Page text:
2) Adaptation only requires deployment of tech that we already use to protect against the vagaries of weather - so it is lower risk; [waldo: outside of being such an ignorant comment, your accommodation to the "vagaries of weather" is a real testament to the heights of your hypocrisy... you're the guy who steadfastly refuses to accept changing weather ties to climate change - oh my! That you would imply there are no technology gaps associated with adaptation is a true reflection on your blow-hardiness, on your know-nothingness!]

3) Adaptation is incremental. Every little bit helps. CO2 mitigation is all or nothing - i.e. if we don't cut CO2 by enough we will still need to spend on adaption. [waldo: riddle me this: in the face of limited funding scenarios, as adaptation costs are emissions dependent, how do you reconcile an iterative adaptation only approach to ever increasing global temperatures? How many iterations, how many... increments in your view to target effects only in the absence of causal mitigation? Those with any understanding don't propose, as you imply, a mitigation only strategy; rather, what is needed quite obviously is a 3-pronged strategy of prevention, adaptation and mitigation.]

4) Many specific examples of CO2 mitigation are virtue signalling exercises that have no chance of achieving their stated goal - this means I have little confidence that governments are capable providing incentives that actually reduce *global* CO2 emissions. [waldo: you've repeatedly been shown how various policy approaches have acted to reduce country/localized specific emissions - you simply choose to ignore them, over and over again. And yet you have all the confidence in governments capability to manage incremental/iterative adaptation in the face of completely ignoring rising global emissions and rising global temperatures - how self-serving and selective to your fossil-fuel BigOil allegiance - yes?]

Offline Gorgeous Graham

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Re: Technical Solutions - CO2 Removal
« Reply #12 on: November 27, 2017, 08:30:07 am »
You've got how many gazillions of cars & power plants on the planet pumping out CO2 constantly for the last century.  How many of these CO2 removal devices would be needed??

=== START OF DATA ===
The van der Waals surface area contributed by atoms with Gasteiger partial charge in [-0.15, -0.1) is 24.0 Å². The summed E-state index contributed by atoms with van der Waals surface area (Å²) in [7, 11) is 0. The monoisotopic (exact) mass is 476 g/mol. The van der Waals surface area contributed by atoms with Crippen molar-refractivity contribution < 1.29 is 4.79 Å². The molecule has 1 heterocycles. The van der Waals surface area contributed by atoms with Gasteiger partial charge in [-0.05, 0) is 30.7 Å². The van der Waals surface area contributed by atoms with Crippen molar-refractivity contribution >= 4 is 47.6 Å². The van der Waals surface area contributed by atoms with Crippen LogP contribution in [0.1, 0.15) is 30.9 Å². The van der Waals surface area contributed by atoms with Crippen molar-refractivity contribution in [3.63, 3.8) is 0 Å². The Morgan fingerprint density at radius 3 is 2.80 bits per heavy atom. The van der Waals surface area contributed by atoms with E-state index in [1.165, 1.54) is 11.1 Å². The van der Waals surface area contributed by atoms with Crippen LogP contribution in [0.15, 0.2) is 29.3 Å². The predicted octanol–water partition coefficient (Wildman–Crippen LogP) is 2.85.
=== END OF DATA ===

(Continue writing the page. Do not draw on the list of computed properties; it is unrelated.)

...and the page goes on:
"The economy has been relatively strong but Trudeau has chosen to run deficits year after year & has said will continue to do so well into the future.  This means we'll be in a worse & more vulnerable financial position when a recession hits when we HAVE to run deficits again." - Me, Oct. 3, 2019

Offline Gorgeous Graham

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Re: Technical Solutions - CO2 Removal
« Reply #13 on: November 27, 2017, 08:37:15 am »
And that presumes the incremental benefit of deploying such devices is the best use of resources. It is likely that cost-benefit analysis would establish that directing resources to adaptation makes more economic sense than spending various technical hail marys that will most likely never accomplish their stated goals.

What's the cost efficiency of however many species going extinct because of climate change?

At this point I think it's fine if the next few generations of humans have to see hundreds of millions of people die or see reduced standard of living or shortened lives due to reduced standard of living in order to now screw up the planet royally.  It's pretty selfish of our generations of people to harm the planet so badly for our own wants & needs.  You can't replace species & habitats, without going all Jurassic Park.  The earth could use a good human culling anyways.   :-\
"The economy has been relatively strong but Trudeau has chosen to run deficits year after year & has said will continue to do so well into the future.  This means we'll be in a worse & more vulnerable financial position when a recession hits when we HAVE to run deficits again." - Me, Oct. 3, 2019

Offline kimmy

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Re: Technical Solutions - CO2 Removal
« Reply #14 on: November 27, 2017, 09:16:42 am »
What's the cost efficiency of however many species going extinct because of climate change?

Cost efficiency: what would be the benefits of spending say $1 billion on this kind of technology, vs the benefits of spending $1 billion on replacing outdated coal-burning equipment with new facilities based on cleaner power sources. The founder of this company himself says right now the more effective use of resources would be to deal with existing sources of emissions:

Quote
“You might say it’s against my self-interest to say it, but I think that, in the near term, talking about carbon removal is silly,” David Keith, the founder of Carbon Engineering, who teaches energy and public policy at Harvard, told me. “Because it almost certainly is cheaper to cut emissions now than to do large-scale carbon removal.”

So this is certainly an interesting technology and in the future it could be important.  But for the time being if the goal is reducing net emissions then the best cost/benefit ratio would come from cleaning up existing sources.

 -k
Masked for your safety.